Mayweather vs. Canelo Weigh-In: Important Information for Pre-Fight Scale Check

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Mayweather vs. Canelo Weigh-In: Important Information for Pre-Fight Scale Check
Ethan Miller/Getty Images

Building up for a major fight that needs little hyping, Floyd Mayweather and Saul "Canelo" Alvarez will sit in the same room one night before the real showdown.

The two prized fighters will clash on Saturday, Sept. 14, at Las Vegas' MGM Grand in one of boxing's most highly promoted bouts in years. According to Forbes' Kurt Badenhausen, the fight is projected to generate a record $132 million in pay-per-view revenue, with 2.5 million purchases.

If the report is anywhere close to correct, a whole lot of people are giddily waiting for Mayweather and Alvarez to enter the ring. Both boxers are undefeated, but Mayweather has much more experience under his belt, while Alvarez sports a powerful hook that could knock anyone out.

On Friday, the two competitors will participate in the customary final weigh-in, where they'll both set the gloves aside to step on the scale. 

Will Mayweather and Alvarez throw any verbal parting shots before exchanging blows on Saturday? Can the weigh-in match the intensity of a scaling from The Biggest Loser?

Here's the vital information you need in order to find out.

 

When: Friday, Sept. 13, 6:00 p.m. ET

Where: MGM Grand, Las Vegas, Nevada

TV/Live StreamShowtime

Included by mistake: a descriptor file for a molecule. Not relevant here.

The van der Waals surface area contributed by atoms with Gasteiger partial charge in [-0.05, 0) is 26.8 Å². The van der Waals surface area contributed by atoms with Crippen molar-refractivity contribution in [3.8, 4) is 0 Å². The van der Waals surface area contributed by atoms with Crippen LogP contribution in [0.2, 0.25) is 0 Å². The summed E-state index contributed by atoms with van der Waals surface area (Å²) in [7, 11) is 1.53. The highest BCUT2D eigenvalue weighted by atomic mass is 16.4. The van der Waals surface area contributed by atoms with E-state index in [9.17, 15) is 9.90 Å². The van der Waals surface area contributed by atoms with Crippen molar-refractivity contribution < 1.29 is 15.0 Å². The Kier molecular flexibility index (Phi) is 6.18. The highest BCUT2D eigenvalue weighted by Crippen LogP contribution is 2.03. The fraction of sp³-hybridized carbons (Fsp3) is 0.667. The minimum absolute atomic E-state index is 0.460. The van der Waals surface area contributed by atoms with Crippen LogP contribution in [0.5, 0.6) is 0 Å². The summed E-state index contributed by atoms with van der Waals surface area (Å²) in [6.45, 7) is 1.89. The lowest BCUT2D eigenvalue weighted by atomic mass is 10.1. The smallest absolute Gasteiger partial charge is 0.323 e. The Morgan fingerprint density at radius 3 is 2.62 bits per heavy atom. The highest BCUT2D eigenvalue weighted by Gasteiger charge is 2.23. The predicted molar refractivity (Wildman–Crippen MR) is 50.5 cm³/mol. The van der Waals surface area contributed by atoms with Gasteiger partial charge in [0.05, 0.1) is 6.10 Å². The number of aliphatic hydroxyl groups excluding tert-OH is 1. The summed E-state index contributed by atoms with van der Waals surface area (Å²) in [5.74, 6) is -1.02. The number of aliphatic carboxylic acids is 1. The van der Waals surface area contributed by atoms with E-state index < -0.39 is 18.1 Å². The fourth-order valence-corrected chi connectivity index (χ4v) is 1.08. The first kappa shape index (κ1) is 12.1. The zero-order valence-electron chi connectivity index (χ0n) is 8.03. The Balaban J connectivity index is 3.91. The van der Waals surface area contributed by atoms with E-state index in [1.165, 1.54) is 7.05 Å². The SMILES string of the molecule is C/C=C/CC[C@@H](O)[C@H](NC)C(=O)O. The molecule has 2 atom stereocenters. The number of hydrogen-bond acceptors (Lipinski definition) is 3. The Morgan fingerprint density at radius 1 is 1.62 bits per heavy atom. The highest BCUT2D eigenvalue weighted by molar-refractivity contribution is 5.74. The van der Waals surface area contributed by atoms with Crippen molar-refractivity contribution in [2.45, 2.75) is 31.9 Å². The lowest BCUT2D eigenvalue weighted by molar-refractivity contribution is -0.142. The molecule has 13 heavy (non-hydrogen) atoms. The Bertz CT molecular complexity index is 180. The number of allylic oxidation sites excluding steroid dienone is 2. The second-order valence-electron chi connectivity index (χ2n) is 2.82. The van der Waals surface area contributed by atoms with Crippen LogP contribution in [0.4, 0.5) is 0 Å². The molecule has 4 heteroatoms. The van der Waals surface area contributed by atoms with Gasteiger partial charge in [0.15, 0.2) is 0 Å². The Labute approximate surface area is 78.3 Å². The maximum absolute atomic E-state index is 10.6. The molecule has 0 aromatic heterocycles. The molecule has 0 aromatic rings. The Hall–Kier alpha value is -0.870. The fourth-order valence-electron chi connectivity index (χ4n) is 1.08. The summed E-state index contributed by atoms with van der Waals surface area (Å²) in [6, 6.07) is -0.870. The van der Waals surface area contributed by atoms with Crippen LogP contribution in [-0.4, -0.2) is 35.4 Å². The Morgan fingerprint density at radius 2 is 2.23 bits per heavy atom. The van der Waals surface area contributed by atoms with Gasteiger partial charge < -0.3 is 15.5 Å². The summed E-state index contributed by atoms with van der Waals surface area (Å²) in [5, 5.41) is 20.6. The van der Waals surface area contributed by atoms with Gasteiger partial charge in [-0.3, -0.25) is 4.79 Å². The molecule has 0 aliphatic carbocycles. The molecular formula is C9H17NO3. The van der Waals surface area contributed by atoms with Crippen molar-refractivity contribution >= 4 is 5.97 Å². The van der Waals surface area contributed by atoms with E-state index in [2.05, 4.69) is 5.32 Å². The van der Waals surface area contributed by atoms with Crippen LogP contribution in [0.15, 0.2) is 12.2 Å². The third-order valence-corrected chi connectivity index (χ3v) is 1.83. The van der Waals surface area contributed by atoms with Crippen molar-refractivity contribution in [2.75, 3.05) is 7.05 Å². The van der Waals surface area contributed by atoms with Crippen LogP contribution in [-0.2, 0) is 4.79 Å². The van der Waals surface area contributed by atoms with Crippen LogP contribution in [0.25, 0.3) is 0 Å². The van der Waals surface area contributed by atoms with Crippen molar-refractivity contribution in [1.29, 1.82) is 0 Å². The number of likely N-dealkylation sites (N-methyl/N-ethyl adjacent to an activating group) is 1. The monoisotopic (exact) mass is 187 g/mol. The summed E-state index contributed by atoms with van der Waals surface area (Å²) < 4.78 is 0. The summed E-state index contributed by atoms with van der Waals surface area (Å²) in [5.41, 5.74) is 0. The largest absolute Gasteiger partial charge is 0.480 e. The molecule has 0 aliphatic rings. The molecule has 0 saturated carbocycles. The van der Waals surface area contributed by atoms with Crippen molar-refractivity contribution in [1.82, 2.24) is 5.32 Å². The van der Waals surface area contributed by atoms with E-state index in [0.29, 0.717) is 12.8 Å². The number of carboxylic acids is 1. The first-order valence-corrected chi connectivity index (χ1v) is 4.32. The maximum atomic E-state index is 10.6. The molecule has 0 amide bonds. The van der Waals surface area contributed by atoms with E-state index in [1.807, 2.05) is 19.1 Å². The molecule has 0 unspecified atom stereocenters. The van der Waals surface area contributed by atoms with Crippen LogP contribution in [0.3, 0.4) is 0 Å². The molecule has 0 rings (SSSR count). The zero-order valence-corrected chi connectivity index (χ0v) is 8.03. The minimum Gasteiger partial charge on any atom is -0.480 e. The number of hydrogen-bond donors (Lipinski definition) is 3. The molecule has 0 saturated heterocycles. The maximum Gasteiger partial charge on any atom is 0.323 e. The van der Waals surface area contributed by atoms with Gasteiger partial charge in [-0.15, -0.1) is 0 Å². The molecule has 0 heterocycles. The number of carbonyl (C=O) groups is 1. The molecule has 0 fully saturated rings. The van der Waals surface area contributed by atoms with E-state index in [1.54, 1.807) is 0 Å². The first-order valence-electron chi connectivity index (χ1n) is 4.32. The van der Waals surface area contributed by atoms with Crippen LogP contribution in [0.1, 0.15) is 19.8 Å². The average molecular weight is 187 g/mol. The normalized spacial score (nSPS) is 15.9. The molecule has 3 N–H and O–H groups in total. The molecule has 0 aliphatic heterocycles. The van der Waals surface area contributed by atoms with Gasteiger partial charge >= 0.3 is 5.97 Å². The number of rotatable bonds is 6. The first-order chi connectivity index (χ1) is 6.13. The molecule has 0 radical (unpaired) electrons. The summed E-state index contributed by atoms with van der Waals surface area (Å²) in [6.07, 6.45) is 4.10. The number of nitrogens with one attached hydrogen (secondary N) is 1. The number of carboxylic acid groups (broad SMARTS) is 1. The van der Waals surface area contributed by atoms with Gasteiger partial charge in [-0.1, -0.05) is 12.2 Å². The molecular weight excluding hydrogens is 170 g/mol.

What to Watch

The weigh-in is held mostly for ceremonial reasons. It forces two fighters to stand feet away from each other a day before they get paid to beat each other senseless.

Naturally, those two competitors might not want to share some hugs and laughs.

Photographers will swarm the building to snap pictures of the two staring each other down. Not known for his humility, Mayweather will likely provoke the 23-year-old, thickening the air for Saturday's showdown. 

Mayweather and Alvarez are slated to compete at a 152-pound catchweight for the super welterweight title. According to USA Today's Bob Velin, Alvarez said Mayweather's crew pushed the issue on this weight, which prompted Alvarez to cut a couple of pounds from his customary fighting weight of 154 pounds. 

"Why would I give up the weight? Alvarez said through his Spanish translator. "I'm at 154. I'm the 154-pound champion."

At this point, this amounts more to pettiness and gamesmanship that will play virtually no role in the outcome. Even at 152, Alvarez boasts the power advantage, while Mayweather will be advised to ride his world-class defense to a grueling victory.

When you're set to make $41.5 million for a day's work, which Mayweather will earn, as Badenhausen reported in his Forbes article, you probably know not to hit up Burger King for lunch.

The weigh-in serves as a plot device to manufacture more drama and convince more consumers to buy the fight. This marquee match may not need a pregame show, but the animosity could spill out on Friday between two adversaries, who don't share many fond feelings for each other.

 

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